The two Shaw Industries executives who will lead the company into an era without Robert “Bob” Shaw as CEO and Julian Saul as president have been groomed in the “Shaw Way” for a combined 61 years.

Vance Bell will succeed Shaw as the second CEO in the company’s history, while Randy Merritt is following Saul as president. Despite the changes, officials with Shaw Industries — even the man who now owns the company, billionaire investor Warren Buffett — are confident the world’s largest floorcovering company will continue to churn at a $5 billion a year level.

“Vance and Randy have the same operating philosophy, they’ve been trained by them for 30 years, and they are immersed in Shaw the same way Bob was,” Buffett, chairman of Berkshire Hathaway, told The Daily Citizen. “No one will know the difference.”

Shaw will retire on Sept. 1. Saul retired from his president’s post last Friday.

The 55-year-old Bell began his career with Shaw in 1975, moving up to his current position as executive vice president of operations in 1999.

Merritt, 52, was part of Shaw’s first management training class and was most recently executive vice president of corporate sales and marketing.

The familiarity with the inner workings of the company played a large part in Bell and Merritt climbing to the top of Shaw’s corporate ladder, said Frank O’Neill, publisher of Floor Focus magazine.

“He certainly has some strong replacements there,” O’Neill said of Shaw. “It’s a surprise that Bob Shaw is retiring, but it’s not a surprise that Vance and Randy are in the top positions. I think that they’ve been groomed for those jobs for many years now.”

Bell follows Shaw’s example of community involvement, serving as former chairman of the United Way and currently as immediate past chairman of the Dalton-Whitfield Chamber of Commerce. Bell served as chamber board chairman in 2004 and 2005. Chamber president George Woodward said he was impressed by Bell’s pragmatic approach to business.

“Vance is very organized and he is results oriented,” Woodward said. “When you work with Vance, you have an agenda and you move forward on that agenda because you have certain benchmarks to make sure you’re accomplishing what you need to.”

Woodward said those qualities will translate well as Bell leads Shaw Industries.

“I think that Vance will probably continue in the tradition Mr. Shaw and Mr. Saul have left,” Woodward said. “If you look at Shaw Industries, the two things you can always say is it’s a company that’s well managed and is also very community minded and put a lot of resources into the community.”

But could a new CEO and president bring changes to the company?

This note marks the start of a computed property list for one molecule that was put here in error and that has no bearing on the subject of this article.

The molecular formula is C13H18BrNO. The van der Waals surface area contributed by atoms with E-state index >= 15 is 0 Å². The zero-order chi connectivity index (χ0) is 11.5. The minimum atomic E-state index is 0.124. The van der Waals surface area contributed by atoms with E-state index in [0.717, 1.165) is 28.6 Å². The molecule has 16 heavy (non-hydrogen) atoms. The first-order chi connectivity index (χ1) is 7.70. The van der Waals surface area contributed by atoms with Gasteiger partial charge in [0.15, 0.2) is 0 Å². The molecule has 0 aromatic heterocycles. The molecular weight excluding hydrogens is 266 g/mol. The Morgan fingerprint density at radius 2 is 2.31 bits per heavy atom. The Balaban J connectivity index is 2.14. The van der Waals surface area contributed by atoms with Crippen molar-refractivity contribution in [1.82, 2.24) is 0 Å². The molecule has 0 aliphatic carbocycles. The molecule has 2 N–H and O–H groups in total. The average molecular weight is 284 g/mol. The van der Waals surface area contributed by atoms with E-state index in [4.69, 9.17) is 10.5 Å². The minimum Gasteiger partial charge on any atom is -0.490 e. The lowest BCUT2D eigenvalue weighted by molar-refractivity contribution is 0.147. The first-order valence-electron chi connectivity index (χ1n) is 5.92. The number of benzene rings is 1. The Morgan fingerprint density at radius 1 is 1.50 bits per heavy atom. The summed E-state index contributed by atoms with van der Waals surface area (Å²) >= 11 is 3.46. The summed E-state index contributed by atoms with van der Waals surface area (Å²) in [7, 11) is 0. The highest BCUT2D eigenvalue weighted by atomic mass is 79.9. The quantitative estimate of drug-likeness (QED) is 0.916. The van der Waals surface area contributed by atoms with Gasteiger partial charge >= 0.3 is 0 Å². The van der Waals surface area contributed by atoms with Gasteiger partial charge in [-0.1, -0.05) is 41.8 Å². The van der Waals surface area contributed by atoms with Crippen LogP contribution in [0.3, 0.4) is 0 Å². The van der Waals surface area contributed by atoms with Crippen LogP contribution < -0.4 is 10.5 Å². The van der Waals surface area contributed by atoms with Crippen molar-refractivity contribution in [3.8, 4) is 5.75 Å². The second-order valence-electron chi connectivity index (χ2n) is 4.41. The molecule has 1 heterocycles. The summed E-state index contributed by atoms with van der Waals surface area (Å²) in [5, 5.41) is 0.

Marilyn Helms, a business professor at Dalton State College, speculated the new top management team could signal a transition for the company even though Bell and Merritt represent “good, strong leadership stepping in.” She noted Merritt has a sales and marketing background, and said Shaw Industries may increase efforts to brand its floorcovering products.

“Both have been with the company forever and have forgotten more than some people know,” Helms said. “These guys are great and articulate, but I wonder if this will change the strategy a bit. When there is a change at the helm, they bring in some different experiences and a little bit of a different strategy. It’s part of the business cycle, it’s part of life. It will be interesting to see what happens.”

The duo will face several challenges, including escalating fuel and raw materials costs, Helms said.

“The good thing about it is Bob Shaw is right around the corner,” Helms said. “He can be a sounding board because he’s lived through all of this.”

Norris Little, most recently vice chairman emeritus of Shaw and a 25-year employee there, said he is confident in Bell’s and Merritt’s abilities.

“I think Vance and Randy have been part of the team that has been there for many years that has been essentially running the company,” said Little, who retired in 2002. “And I think the team will continue to run the company well. I think the company is in great hands. I think that team will be very successful.”

Bell, a graduate of Georgia Tech, worked at Shaw in research and development and later as an account representative. In 1983 he was named vice president of marketing.

Merritt, 52, graduated from the University of South Carolina in 1976. He spent his first four years in the company’s research and development group. Most of his career has been in various management positions in sales and marketing.

Bell said he is “honored” to be selected as the company’s next CEO.

“One of Bob Shaw’s lasting legacies is the quality of our people, a tremendous strength of our entire organization,” Bell said. “This is our greatest asset and I’m confident it will continue to drive our future success.”

Merritt was unavailable for comment on Thursday.

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